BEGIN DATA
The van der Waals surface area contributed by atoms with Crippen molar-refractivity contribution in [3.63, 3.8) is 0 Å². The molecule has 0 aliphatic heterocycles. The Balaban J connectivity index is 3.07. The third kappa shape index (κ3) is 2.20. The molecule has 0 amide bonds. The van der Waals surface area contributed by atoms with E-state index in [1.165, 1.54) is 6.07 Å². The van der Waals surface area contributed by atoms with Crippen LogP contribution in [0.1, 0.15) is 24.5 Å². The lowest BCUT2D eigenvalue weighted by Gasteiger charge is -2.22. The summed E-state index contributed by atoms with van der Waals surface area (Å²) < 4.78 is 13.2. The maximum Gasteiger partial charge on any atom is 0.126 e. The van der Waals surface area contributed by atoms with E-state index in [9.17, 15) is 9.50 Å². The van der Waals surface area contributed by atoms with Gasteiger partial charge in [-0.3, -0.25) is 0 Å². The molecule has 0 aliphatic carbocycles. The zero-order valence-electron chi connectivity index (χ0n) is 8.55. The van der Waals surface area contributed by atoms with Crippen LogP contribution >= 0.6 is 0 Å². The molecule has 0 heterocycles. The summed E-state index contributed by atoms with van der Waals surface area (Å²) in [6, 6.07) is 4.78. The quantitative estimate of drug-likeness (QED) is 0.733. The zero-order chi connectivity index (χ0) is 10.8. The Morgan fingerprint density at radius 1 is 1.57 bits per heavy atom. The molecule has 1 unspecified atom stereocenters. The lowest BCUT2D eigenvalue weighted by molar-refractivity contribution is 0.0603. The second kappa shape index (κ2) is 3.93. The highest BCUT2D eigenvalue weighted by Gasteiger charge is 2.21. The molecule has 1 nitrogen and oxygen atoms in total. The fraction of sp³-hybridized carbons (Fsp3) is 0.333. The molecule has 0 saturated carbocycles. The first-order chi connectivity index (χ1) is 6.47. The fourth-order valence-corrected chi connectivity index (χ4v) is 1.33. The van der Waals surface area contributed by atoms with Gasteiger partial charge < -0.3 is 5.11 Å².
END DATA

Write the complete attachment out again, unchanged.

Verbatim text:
The van der Waals surface area contributed by atoms with Crippen molar-refractivity contribution in [3.63, 3.8) is 0 Å². The molecule has 0 aliphatic heterocycles. The Balaban J connectivity index is 3.07. The third kappa shape index (κ3) is 2.20. The molecule has 0 amide bonds. The van der Waals surface area contributed by atoms with E-state index in [1.165, 1.54) is 6.07 Å². The van der Waals surface area contributed by atoms with Crippen LogP contribution in [0.1, 0.15) is 24.5 Å². The lowest BCUT2D eigenvalue weighted by Gasteiger charge is -2.22. The summed E-state index contributed by atoms with van der Waals surface area (Å²) < 4.78 is 13.2. The maximum Gasteiger partial charge on any atom is 0.126 e. The van der Waals surface area contributed by atoms with E-state index in [9.17, 15) is 9.50 Å². The van der Waals surface area contributed by atoms with Gasteiger partial charge in [-0.3, -0.25) is 0 Å². The molecule has 0 aliphatic carbocycles. The zero-order valence-electron chi connectivity index (χ0n) is 8.55. The van der Waals surface area contributed by atoms with Crippen LogP contribution >= 0.6 is 0 Å². The molecule has 0 heterocycles. The summed E-state index contributed by atoms with van der Waals surface area (Å²) in [6, 6.07) is 4.78. The quantitative estimate of drug-likeness (QED) is 0.733. The zero-order chi connectivity index (χ0) is 10.8. The Morgan fingerprint density at radius 1 is 1.57 bits per heavy atom. The molecule has 1 unspecified atom stereocenters. The lowest BCUT2D eigenvalue weighted by molar-refractivity contribution is 0.0603. The second kappa shape index (κ2) is 3.93. The highest BCUT2D eigenvalue weighted by Gasteiger charge is 2.21. The molecule has 1 nitrogen and oxygen atoms in total. The fraction of sp³-hybridized carbons (Fsp3) is 0.333. The molecule has 0 saturated carbocycles. The first-order chi connectivity index (χ1) is 6.47. The fourth-order valence-corrected chi connectivity index (χ4v) is 1.33. The van der Waals surface area contributed by atoms with Gasteiger partial charge < -0.3 is 5.11 Å².